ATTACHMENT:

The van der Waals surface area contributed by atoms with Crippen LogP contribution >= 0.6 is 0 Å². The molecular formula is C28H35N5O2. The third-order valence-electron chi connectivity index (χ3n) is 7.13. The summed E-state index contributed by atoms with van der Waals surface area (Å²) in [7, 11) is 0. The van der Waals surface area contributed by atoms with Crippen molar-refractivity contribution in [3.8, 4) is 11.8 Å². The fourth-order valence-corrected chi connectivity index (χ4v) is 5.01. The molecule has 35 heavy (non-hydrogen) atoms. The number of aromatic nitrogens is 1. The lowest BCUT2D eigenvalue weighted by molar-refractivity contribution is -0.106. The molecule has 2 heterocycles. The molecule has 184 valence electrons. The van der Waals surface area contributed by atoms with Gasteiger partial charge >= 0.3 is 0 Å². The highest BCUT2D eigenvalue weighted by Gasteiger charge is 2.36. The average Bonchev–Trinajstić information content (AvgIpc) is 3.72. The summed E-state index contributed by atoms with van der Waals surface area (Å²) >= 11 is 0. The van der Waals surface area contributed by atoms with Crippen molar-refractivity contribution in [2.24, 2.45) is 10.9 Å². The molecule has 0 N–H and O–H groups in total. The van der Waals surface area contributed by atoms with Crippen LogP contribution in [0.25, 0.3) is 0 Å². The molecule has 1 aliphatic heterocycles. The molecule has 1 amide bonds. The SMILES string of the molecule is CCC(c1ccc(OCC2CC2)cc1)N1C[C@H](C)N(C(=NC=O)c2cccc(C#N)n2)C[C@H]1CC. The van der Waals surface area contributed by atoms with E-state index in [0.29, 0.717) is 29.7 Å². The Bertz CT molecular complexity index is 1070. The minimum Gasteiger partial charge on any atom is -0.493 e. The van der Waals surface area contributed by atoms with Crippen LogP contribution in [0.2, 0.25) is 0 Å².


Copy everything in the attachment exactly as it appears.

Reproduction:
The van der Waals surface area contributed by atoms with Crippen LogP contribution >= 0.6 is 0 Å². The molecular formula is C28H35N5O2. The third-order valence-electron chi connectivity index (χ3n) is 7.13. The summed E-state index contributed by atoms with van der Waals surface area (Å²) in [7, 11) is 0. The van der Waals surface area contributed by atoms with Crippen molar-refractivity contribution in [3.8, 4) is 11.8 Å². The fourth-order valence-corrected chi connectivity index (χ4v) is 5.01. The molecule has 35 heavy (non-hydrogen) atoms. The number of aromatic nitrogens is 1. The lowest BCUT2D eigenvalue weighted by molar-refractivity contribution is -0.106. The molecule has 2 heterocycles. The molecule has 184 valence electrons. The van der Waals surface area contributed by atoms with Gasteiger partial charge >= 0.3 is 0 Å². The highest BCUT2D eigenvalue weighted by Gasteiger charge is 2.36. The average Bonchev–Trinajstić information content (AvgIpc) is 3.72. The summed E-state index contributed by atoms with van der Waals surface area (Å²) >= 11 is 0. The van der Waals surface area contributed by atoms with Crippen molar-refractivity contribution in [2.24, 2.45) is 10.9 Å². The molecule has 0 N–H and O–H groups in total. The van der Waals surface area contributed by atoms with Crippen LogP contribution in [0.25, 0.3) is 0 Å². The molecule has 1 aliphatic heterocycles. The molecule has 1 amide bonds. The SMILES string of the molecule is CCC(c1ccc(OCC2CC2)cc1)N1C[C@H](C)N(C(=NC=O)c2cccc(C#N)n2)C[C@H]1CC. The van der Waals surface area contributed by atoms with E-state index in [0.29, 0.717) is 29.7 Å². The Bertz CT molecular complexity index is 1070. The minimum Gasteiger partial charge on any atom is -0.493 e. The van der Waals surface area contributed by atoms with Crippen LogP contribution in [0.2, 0.25) is 0 Å².